Jeff Gusky

Jeff Gusky is an emergency physician whose career as an explorer and artist began in December 1995 when his intuition first led him to photograph a Nazi-era compound in Poland. This event inspired him to pursue a quest to understand why terrorism continues to threaten us in modern times, and how technology and the inhuman scale of modern life have cut us off from reality and disoriented our moral compass.

We now face “A Human Emergency” that’s right before our eyes yet difficult to see.

Jeff’s mission as a television host, explorer and artist is identical to his mission as an emergency physician: to help people find the strength within to face immediate danger and chart a path to safety. What keeps us human keeps us safe. Hope lies in rediscovering the confidence, clarity and courage which brought us together on 9-11.

We live on a new frontier of human nature. We must learn to ask questions we’ve forgotten how to ask about how the overwhelming scale of life in modern cities and the dehumanizing affects of technology undermine confidence and the self-protective instincts that keep us safe in a time of terror.

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Jeff’s career as an explorer and artist began on a bleak December day in 1995 at the former Nazi concentration camp Plazow, just outside Cracow, Poland. Acting on a hunch while visiting a memorial near the camp’s entrance, he climbed a nearby hill in knee deep snow. Approaching the top, a barbed wire fence came into view surrounding a Nazi-era compound: an abandoned building with prison-bar windows next to a set of ovens, ashes still present. In the dim light and silence, Jeff experienced a strong sense that unspeakable acts of barbarism had occurred here. Guided by intuition, he began photographing what he felt… the same method he uses today.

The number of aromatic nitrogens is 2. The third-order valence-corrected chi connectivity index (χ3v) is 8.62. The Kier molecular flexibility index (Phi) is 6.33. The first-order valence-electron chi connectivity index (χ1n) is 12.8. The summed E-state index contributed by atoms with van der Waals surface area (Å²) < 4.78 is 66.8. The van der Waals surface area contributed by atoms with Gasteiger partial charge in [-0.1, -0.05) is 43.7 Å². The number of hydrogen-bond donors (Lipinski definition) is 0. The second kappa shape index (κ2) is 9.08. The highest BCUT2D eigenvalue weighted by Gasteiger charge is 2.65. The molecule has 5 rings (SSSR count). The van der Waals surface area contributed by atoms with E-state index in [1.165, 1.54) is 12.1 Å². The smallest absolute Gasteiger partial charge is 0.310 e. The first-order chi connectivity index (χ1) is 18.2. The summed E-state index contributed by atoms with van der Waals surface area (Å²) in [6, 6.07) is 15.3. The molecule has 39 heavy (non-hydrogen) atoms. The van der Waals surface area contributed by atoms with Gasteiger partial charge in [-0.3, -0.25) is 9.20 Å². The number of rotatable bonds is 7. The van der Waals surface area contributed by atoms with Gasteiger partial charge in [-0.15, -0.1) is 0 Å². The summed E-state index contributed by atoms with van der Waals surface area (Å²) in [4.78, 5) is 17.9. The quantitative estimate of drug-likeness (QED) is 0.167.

Since that day, he’s been on a quest to understand why terrorism continues and where hope lies in a time of terror. Exploring sites across Poland, Belgium, France, Moldova, Ukraine, Transnistria and Romania where millions of innocents have been slaughtered in modern times, he’s found a common thread that links mass murder during the Holocaust to terrorism today: a moral crisis caused by the dehumanizing scale of technology and the pace of life in modern cities.

The inhuman scale of modern life cuts us off from nature, from human nature and from each other. Scale confuses our moral compass and encourages us to question the very existence of our moral core. Scale blurs the line between what’s human and what’s not. Jeff’s goal is to inspire belief in a future where we find hope in the human decency and courage of ordinary people and find safety in embracing human nature for what it is…permanently imperfect…with the potential for extraordinary goodness and unfathomable evil.

Jeff’s work has been featured around the world, most recently as the only living artist in “Artist Soldiers”, an 18 month exhibition now on display at The Smithsonian National Air and Space Museum in Washington, D.C., the world’s most visited museum. A concurrent  solo exhibition at the Museum of History and Art in Sainte-Menehould, France runs through November 26th, 2017.

The New York Times, The Washington Post, ABC, CBS, NBC, Fox, PBS, NPR, The BBC, USA Today, US News & World Report, Arte, The CBC, Associated Press, Reuters, AFP, The Daily Mail and the Huffington Post have all covered Jeff’s discoveries and photographs.

Jeff is a television producer and the author of three books. With his production partner Lone Wolf Media, he produced ‘Americans Underground: Secret City of WWI’ which premiered on the Smithsonian Channel in March 2017.  Jeff is also an assignment photographer for The New York Times.

Jeff graduated near the top of his class at one of America’s top ten medical schools, The University of Washington School of Medicine. He is a member of Alpha Omega Alpha, the National Honor Medical Society and is a Fellow in the American College of Emergency Physicians. For over 25 years, Jeff has taught trauma care as an instructor in the Advanced Trauma Life Support program administered by the American College of Surgeons.